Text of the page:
The Future: Where will football go after the European Super League is founded?

With the announcement of the proposed European Super League yesterday, the question that arose next is “what will then happen next?”

And it is that question that is a fear for many.

At the moment, the ESL is being put forward as an alternative to the Champions League. The sides involved have made it clear they expect to continue playing domestic football and the ESL will take the place of the current European set up.

If it happens, with 15 of the 20 teams being guaranteed a spot, it will not be too much of a step for clubs to get their next wish.

No more domestic football

If the ESL begins alongside domestic football, the next logical step will be a full break away, with the 20 clubs involved stopping playing domestic football completely and just competing in their own, NFL style league.

Increase the size to 40 teams. Potentially creating new clubs. Each league with 20 teams playing each other twice a season. Top 8 in each league going into an end of season play-offs which results in a Super Bowl-esque final.

No promotion or relegation, but where you finish in the league massively impacts end of season prize money.

Playing across the globe

Instead of Arsenal playing their home games in London, Liverpool in Liverpool, and so on, football will go on the road.

Cities will “bid” for games in the same way they bid to host an F1 race. And each team will only play one “home” game in each city.

So this week it could be Arsenal v Liverpool in Sydney.

83,500 fans paying £250 a ticket to watch Arsenal in the Stadium Australia.

Ticket prices will be a premium because it will be the only chance those fans get to watch their team play in their city until the next year (or the play-offs if they make it)

That would generate north of £20million in ticket sales for a single game. A lot more than the £3.3million the Emirates makes.

And then next week it is Real Madrid v Arsenal in New York. Playing in the 82,500 MetLife Stadium. Another £20million banked.

Meanwhile in the same week, Stadium Australia is hosting AC Milan v Manchester United.

A different set of fans than the week before. It enables them to keep charging a premium for a “one off” experience.

And if it is two smaller teams, Tottenham v Atletico Madrid in New York, they will just use the Red Bull Arena. 25,000 fans. It will still generate double what the new White Hart Lane makes a game, despite half the population.

By limiting how often fans can see “their side” in their city allows authorities to charge a premium.

And the final? Well that is going to be £1,000 a ticket.

Player draft

And with clubs now franchises and limited, it would be time to do away with transfer fees and just have an IPL style auction.

Lionel Messi wants to stay at Barcelona? That is fine. He just renews his contract for a year.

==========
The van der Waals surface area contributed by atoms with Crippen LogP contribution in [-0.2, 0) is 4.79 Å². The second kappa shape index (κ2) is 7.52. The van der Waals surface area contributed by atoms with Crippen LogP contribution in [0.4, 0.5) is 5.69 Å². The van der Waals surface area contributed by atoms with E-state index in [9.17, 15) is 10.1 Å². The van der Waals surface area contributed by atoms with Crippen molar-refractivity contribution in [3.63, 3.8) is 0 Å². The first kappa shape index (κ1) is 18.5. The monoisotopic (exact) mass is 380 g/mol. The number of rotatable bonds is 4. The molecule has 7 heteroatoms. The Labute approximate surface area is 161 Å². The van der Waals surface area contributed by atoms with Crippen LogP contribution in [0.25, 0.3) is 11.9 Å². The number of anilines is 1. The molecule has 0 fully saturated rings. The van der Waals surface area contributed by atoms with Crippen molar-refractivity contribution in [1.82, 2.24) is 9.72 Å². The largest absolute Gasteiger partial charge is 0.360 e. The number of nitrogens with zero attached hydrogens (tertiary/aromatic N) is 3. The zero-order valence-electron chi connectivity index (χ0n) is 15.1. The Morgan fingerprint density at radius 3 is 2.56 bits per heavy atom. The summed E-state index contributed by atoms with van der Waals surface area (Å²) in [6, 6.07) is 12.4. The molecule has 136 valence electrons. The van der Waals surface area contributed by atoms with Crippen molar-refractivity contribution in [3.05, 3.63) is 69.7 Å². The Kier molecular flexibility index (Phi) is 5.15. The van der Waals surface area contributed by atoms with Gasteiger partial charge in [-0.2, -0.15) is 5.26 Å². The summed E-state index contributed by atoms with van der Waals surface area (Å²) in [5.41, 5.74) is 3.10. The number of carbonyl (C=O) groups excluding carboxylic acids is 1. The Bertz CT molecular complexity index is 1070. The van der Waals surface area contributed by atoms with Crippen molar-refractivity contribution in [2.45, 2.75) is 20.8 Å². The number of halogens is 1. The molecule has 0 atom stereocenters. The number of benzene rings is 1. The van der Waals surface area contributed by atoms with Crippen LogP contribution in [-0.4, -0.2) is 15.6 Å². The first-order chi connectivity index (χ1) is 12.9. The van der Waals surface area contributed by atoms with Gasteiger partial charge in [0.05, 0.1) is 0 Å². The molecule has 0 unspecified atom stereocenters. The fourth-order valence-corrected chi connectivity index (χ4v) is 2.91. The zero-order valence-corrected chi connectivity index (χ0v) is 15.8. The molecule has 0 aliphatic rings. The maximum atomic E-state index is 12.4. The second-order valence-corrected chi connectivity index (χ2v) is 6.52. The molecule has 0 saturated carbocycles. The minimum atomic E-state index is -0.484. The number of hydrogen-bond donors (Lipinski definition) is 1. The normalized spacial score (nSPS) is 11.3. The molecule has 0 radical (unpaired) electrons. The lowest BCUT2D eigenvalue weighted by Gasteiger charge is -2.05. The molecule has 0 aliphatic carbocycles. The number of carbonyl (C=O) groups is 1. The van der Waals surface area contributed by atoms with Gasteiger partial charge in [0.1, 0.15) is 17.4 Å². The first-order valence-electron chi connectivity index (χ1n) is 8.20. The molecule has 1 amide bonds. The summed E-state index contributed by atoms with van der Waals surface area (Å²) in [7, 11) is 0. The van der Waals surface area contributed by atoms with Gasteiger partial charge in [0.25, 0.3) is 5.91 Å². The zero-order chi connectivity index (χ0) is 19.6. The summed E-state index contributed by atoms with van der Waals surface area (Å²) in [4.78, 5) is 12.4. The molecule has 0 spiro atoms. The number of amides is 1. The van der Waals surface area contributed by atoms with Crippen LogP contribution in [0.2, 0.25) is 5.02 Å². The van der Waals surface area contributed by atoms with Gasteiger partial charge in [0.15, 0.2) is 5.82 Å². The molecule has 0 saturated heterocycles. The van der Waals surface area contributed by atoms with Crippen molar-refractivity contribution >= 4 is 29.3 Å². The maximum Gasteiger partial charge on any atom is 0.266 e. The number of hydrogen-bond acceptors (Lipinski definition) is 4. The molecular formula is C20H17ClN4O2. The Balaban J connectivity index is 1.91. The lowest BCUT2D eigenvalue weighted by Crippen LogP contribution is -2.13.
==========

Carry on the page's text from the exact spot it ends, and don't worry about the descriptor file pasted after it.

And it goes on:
He decides he wants to play elsewhere, he enters the auction. Highest bidder get him for the year.

The year after, if he wants to stay at his new club, he negotiates a new deal. If he does not want to stay, he puts himself in to the auction again.

Players playing “domestic” football can also enter the auction.

Dominic Calvert-Lewin has a great season for Everton. His contract with them has run out. He might decide the next season to enter the ESL auction.

Someone bids £10million for him, that is money in his pocket.

No one bids for him? He then searches the domestic leagues for a club who will take him. One will.

Players would no longer be tied to one club. They would move, potentially every year earning a big fee for themselves every single time.

And we are moving into an era where many players have as many fans as some cubs.

So Atletico Madrid go and spend big on Paul Pogba knowing that his arrival will see their fan base grow. Even if it just for one season.

More bums on seats, more shirt sales – because of course, with a franchised league the ESL will then look to bring in a single manufacturer. Get Adidas and Nike both bidding to make and distribute all shirts. With money filtering to clubs based on sales.

Whilst some of this might seem pie in the sky. It is where football could, and in my opinion will end up.

The ESL is driving by greed. Once the owners have their way, plans will begin on the next way they can “maximise profits from their assets”.

Move over NFL. Football is the biggest show on earth.

Keenos

2 thoughts on “The Future: Where will football go after the European Super League is founded?

  1. Georgy Charles

    Why not do away with footballers altogether?

    Disney could use CGI to create players with certain attributes and we could all sign up for a team and log in to matches via a VR helmet where would be be surrounded by other “supporters”. We would each have our own supporter profile such as “gobby”, “pissed up”, “punchy” or plain old “sit down and watch the match”.

    At half time, we could make our way to a 50 yard queue for the bogs while a buddy supporter lines up to pay £5.50 for a pint of piss weak beer in a plastic cup.

    The experience could continue beyond 90 minutes with a simulated slow walk along a packed main road in the pissing down rain while we lament the two easy goals we gave away in the last ten minutes.

    Of course, in real life, you’d be in your own living room the whole time, so you’d save on tube fares and time off work making the £100 per match logging on fee more affordable.

    If they could develop a VR version of Kaseys Fried Chicken to enjoy pre match, I’d be well up for it.

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  2. Robert Graham

    All this doesnt bear thinking about as football fans WE are the custodians whos hard earned money goes to our club

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